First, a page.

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International Journal of Applied Philosophy

Volume 12, Issue 2, Fall 1998

Peter Dalton
Pages 187-201
DOI: 10.5840/ijap199812216

Possessiveness and Embodiment
What Thoreau Didn’t Know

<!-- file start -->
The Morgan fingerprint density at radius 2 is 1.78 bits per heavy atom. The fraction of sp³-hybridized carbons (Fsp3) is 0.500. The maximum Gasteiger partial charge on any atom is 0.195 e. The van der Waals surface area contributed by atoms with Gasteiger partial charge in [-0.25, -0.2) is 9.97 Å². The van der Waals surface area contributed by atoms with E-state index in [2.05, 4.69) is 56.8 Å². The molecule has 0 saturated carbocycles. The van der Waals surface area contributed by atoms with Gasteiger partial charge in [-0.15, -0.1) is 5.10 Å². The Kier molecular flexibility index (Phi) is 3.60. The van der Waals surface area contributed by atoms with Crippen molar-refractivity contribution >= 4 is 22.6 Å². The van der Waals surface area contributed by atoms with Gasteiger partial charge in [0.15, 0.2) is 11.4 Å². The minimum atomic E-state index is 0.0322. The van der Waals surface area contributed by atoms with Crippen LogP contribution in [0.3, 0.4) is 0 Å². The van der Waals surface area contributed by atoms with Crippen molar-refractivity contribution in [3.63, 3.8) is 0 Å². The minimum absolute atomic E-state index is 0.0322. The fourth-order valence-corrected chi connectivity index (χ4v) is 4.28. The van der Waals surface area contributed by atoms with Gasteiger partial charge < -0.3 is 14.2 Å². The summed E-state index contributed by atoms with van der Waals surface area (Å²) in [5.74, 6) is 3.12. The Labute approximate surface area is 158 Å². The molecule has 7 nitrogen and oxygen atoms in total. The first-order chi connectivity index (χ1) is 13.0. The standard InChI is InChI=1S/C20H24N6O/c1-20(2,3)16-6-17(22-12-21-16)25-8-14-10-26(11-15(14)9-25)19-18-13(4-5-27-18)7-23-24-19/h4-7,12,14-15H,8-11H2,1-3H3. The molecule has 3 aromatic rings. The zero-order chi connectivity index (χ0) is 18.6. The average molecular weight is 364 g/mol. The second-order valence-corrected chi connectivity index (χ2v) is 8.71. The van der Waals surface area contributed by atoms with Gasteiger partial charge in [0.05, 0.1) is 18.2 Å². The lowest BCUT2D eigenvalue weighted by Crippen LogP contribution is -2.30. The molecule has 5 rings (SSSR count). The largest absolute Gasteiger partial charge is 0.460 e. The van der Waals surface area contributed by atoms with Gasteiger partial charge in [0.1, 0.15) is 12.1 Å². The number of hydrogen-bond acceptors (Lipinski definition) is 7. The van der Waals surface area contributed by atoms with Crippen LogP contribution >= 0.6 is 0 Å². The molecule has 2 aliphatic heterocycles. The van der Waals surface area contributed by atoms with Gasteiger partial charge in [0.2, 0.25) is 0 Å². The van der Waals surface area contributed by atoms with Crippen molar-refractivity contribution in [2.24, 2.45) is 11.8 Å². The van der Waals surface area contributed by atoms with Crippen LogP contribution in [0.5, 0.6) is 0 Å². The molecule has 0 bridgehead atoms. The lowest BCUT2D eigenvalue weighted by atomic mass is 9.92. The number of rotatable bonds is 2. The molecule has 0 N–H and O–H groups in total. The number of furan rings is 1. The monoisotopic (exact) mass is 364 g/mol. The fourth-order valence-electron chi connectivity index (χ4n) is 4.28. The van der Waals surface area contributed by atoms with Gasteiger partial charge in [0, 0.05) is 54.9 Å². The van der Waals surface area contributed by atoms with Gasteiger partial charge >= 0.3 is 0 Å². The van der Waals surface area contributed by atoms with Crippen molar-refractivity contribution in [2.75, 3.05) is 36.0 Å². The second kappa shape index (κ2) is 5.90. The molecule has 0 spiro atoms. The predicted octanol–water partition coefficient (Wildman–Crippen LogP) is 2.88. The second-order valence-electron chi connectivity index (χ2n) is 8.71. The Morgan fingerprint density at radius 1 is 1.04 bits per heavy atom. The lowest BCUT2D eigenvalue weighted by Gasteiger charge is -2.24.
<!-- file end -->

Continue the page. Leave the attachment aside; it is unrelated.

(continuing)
In “Economy,” Henry Thoreau argues against the common view that it is highly worthwhile for a human being to work hard in order to obtain material possessions. Thoreau’s objections are forceful, wide-ranging, and extraordinarily well written. Yet his readers, like almost everyone else, continue to desire, pursue, or acquire more and more material things as well as more and more money, the primary means to such things. Thoreau knew that this was true of the people of his own time, but he didn’t know why. I think I know what Thoreau didn’t know. What Thoreau didn’t know is why material possessions are effective and alluring embodiments of a human being’s worth as a person. This is a particular kind of worth, which I call reputed worth. In the paper I show why reputed worth is so important to people, how material goods embody it, and, unfortunately, why reputed worth is deeply flawed.

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